Western Plains' Zoofari Lodges takes camping to a new level, writes Tim Barlass.
As we sit gazing out over the zebra and giraffe-studded "savannah" from our newly built luxurious canvas lodge, my wife can't help sliding into her Meryl Streep Out of Africa impersonation.
And who could blame her? We're staying in Hippo Lodge, one of the new Dubbo Plains Zoofari Lodges, which takes glamping to another level.
Our accommodation offers king-sized bed, overhead fans, airconditioning and a fabulous bathroom with freestanding bath and "his and hers" basins.
Binoculars, mosquito nets and African artefacts complete the picture.
Beyond the glamour inside are the sweeping plains where dwarf forest buffalo, eland antelope, zebra and majestic giraffe nonchalantly graze. The only clue that we are in central western NSW and not Africa is the kangaroo interlopers sometimes hopping between these exotic African visitors.
It's the second day of a weekend stay with our teenage daughters at this family favourite, staying in one of the 10 lodges opened in March by comedian John Cleese and then environment minister Robyn Parker.
The lodges are extraordinary affairs of four canvas walls with a corrugated-iron roof draped across the top, like icing on a cake that's spilled over the edges. The raised timber floors allow air to circulate underneath to keep the lodge cool - vital during the summer when Dubbo can get to plus-40 degrees.
The lodge is spacious enough to house not only our bed but also a double sofa bed for our two girls.
There's a mini bar, several tables and built-in wardrobe with fluffy bathrobes. The canvas walls are great for authenticity, save for honeymooners, families with crying babies or those prone to arguments. There's a 10-metre gap between each lodge, but canvas walls have ears!
Outside is a splendid north-east-facing verandah overlooking the savannah plain, with two butterfly chairs, modern coloured wire furniture and cushioned benches providing ample space to stretch out and snooze to the sound of giraffe sauntering past just a few metres across the moat.
Back up the path from the cluster of lodges is a wonderful main guest house decorated like something from African Vogue, with fashionably charcoal-grey walls adorned with on-trend African artefacts such as masks and shields with authentic spears.
There's a large bar where we enjoyed pre-dinner cocktails with themed names such as Rhino Colada and Tiger Tinkle, a dining room, cosy lounge with open fire, and outside, a swimming pool and seating area. Dinner was a banquet of African-inspired dishes catering for vegetarians and children as well as meat-eaters, including a damper bread flavoured with African spices.
The communal seating on three long tables meant we bonded with our fellow safari travellers.
The emphasis of the zoo is on animal conservation, and many of the tours had talks and presentations on the threat to habitat. We're learning plenty of facts about endangered animals, and the information is delivered in a child-friendly way so that even the youngest visitor will come away with a little knowledge.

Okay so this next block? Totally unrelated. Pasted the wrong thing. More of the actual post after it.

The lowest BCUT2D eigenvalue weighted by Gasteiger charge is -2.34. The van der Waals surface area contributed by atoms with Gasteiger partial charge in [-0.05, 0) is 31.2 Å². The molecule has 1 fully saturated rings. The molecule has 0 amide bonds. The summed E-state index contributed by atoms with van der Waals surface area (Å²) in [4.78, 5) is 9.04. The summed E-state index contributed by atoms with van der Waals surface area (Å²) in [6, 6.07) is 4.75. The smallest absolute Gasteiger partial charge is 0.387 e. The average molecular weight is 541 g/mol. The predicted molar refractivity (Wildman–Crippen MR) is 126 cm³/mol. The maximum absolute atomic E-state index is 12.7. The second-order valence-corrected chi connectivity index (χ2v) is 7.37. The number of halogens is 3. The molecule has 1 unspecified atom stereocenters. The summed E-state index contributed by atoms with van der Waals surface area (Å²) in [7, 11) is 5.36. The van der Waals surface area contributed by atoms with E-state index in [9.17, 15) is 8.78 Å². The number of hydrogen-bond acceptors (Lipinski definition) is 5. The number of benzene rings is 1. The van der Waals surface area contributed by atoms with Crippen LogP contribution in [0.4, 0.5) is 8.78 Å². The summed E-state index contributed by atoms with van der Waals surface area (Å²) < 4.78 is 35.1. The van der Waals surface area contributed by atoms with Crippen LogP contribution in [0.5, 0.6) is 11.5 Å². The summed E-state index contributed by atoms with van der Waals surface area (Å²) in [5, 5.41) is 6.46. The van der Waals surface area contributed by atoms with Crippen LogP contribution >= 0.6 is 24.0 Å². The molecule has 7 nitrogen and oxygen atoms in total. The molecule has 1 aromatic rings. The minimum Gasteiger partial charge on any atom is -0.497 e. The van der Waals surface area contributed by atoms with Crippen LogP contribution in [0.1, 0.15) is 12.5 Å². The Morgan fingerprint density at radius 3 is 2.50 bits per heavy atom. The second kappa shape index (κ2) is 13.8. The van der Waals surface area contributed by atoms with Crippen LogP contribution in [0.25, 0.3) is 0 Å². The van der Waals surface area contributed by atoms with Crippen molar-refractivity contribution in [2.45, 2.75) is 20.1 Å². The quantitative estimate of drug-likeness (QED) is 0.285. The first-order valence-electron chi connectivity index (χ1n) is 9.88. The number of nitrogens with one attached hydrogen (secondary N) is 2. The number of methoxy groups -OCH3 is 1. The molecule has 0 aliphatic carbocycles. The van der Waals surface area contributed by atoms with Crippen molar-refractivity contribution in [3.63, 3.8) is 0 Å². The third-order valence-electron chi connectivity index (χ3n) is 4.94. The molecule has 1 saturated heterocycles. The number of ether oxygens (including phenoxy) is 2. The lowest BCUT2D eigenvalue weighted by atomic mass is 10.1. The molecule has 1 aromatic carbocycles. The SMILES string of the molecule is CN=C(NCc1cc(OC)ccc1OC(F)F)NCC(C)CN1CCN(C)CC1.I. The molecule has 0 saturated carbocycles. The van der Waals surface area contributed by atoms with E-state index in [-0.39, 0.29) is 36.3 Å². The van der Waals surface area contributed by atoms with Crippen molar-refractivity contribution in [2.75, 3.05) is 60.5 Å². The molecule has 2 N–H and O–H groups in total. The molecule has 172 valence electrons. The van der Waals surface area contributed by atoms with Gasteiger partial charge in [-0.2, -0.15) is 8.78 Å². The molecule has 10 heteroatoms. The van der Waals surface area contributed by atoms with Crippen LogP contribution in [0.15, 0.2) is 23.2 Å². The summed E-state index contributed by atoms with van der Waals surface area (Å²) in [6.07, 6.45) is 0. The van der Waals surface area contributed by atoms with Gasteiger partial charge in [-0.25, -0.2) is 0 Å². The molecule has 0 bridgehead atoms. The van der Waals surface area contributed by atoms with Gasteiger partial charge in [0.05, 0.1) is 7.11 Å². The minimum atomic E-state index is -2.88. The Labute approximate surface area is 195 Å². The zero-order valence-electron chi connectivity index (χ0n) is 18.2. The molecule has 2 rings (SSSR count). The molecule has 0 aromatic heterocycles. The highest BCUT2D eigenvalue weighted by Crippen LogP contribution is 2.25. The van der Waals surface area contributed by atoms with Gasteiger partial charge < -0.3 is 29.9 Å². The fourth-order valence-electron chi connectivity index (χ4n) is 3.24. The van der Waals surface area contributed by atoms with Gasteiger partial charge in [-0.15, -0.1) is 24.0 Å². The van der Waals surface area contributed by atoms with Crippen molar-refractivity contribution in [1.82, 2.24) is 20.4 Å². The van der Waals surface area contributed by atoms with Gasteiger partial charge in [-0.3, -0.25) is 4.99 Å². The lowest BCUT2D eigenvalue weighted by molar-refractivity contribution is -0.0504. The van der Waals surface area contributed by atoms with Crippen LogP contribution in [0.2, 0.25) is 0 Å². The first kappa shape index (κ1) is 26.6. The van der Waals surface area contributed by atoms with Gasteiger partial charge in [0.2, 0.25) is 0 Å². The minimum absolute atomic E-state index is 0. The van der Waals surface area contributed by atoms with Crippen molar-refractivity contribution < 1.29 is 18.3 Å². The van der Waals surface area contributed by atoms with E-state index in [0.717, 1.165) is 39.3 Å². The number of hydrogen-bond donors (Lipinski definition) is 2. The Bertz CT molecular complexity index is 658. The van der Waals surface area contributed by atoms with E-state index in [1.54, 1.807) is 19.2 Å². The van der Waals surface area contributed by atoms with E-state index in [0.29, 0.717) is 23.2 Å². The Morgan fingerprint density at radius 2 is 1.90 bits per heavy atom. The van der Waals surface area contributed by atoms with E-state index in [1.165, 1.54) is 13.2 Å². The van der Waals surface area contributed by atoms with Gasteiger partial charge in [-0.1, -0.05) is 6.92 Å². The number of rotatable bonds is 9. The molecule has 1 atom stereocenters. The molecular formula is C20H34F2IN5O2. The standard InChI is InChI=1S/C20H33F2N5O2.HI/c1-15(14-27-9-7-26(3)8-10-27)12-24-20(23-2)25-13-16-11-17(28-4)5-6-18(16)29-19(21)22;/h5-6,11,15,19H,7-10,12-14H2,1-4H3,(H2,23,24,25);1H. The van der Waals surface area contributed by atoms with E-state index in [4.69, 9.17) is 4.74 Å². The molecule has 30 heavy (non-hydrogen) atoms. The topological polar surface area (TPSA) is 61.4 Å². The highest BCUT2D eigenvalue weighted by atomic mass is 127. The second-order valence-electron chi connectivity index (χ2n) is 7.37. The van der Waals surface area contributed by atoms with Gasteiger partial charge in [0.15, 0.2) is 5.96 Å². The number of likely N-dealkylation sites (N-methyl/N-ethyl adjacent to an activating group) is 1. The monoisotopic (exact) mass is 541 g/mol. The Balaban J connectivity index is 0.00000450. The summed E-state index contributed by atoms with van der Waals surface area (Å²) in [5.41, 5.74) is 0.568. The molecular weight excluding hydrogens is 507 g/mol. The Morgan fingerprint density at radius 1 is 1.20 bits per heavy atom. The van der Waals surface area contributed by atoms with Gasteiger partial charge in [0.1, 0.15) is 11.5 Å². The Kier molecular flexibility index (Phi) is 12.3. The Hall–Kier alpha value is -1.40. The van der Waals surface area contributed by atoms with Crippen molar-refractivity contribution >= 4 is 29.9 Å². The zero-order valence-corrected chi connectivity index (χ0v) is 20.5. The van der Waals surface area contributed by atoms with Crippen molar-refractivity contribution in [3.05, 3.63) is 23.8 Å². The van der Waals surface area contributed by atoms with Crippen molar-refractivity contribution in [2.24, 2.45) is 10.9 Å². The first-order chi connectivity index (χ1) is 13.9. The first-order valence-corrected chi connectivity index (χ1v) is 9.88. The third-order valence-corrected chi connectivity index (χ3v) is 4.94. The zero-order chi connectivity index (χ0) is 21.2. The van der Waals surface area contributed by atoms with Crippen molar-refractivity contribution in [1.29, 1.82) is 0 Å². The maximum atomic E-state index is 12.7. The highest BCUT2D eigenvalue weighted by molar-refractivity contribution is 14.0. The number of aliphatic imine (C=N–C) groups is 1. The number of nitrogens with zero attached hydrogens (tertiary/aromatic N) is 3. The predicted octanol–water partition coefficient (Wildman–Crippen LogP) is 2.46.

Did you know, for example, that there are only 300 to 400 Sumatran tigers left in the world? Or that at $3000 a kilogram, elephant ivory fetches the same price on the open market as gold?
While most people feel there's little they can do about ivory, apart from not buying it, as consumers there's plenty we can do. Some 40 per cent of products in a supermarket contain palm oil.
It's the production of palm oil that's encroaching on the habitat of the Sumatran tiger and also the Sumatran rhino and gorillas. The answer is to either buy products devoid of palm oil or those where it's sustainably sourced.
Understandably, the Zoofari stay features tours with the emphasis on seeing African animals close up and behind the scenes, which is what really elevates our experience above the normal zoo visit. Within an hour of checking in we were whisked off to a tour of African wild dogs (the worst enclosure to fall into, we are advised), meerkat and cheetah. The zoo is renowned for its breeding program and IVF research with rhinos threatened with extinction, and our highly knowledgeable guide, John, peppers his commentary with fascinating facts and some humour.
If your budget doesn't stretch to Zoofari you can always stay at the Billabong Camp, a cluster of tents ready to go perched on the edge of a man-made lake in the middle of the zoo. The night we stayed we enjoyed a barbecue and tried to catch yabbies in the lake before heading off with a guide into the night to get up-close and personal with kangaroos, echidnas, dingoes, koalas and possums, an experience that thrilled the kids.
We had worried that our teenage daughters, who are well and truly veterans of countless zoo experiences, would consider themselves too old for some of the tours on offer, but they quickly got into the spirit of things, touching or feeding numerous creatures.
The range of animals on this 800-hectare site is impressive, with 700 native Aussie and African animals whose every need is met by 200 staff.
Given the size of the site, getting around is facilitated by electric buggies or bicycles if you prefer to get out of the car.
There are 15 self-contained cabins planned to be ready by July.
What works really well at Western Plains Zoo is, with the clever use of lakes, moats and unobtrusive fencing, the animals are free to wander while safely contained. After all, with cheetahs, wild dogs and rhinos, it's best to keep an animal encounter strictly on your terms.
The writer and his family were guests of Taronga Western Plains Zoo.
Zoofari Lodge at Taronga Western Plains Zoo, Dubbo, is a 5hr drive from Sydney. Qantas link flies from Sydney to Dubbo daily see qantaslink.com.au.
Serengeti Lodge (peak period) $399 a person sharing, under fours $79, five to 15 $179. Billabong Camp: (peak period) $189/adult, $105/child. Family (two adults, two children) $499.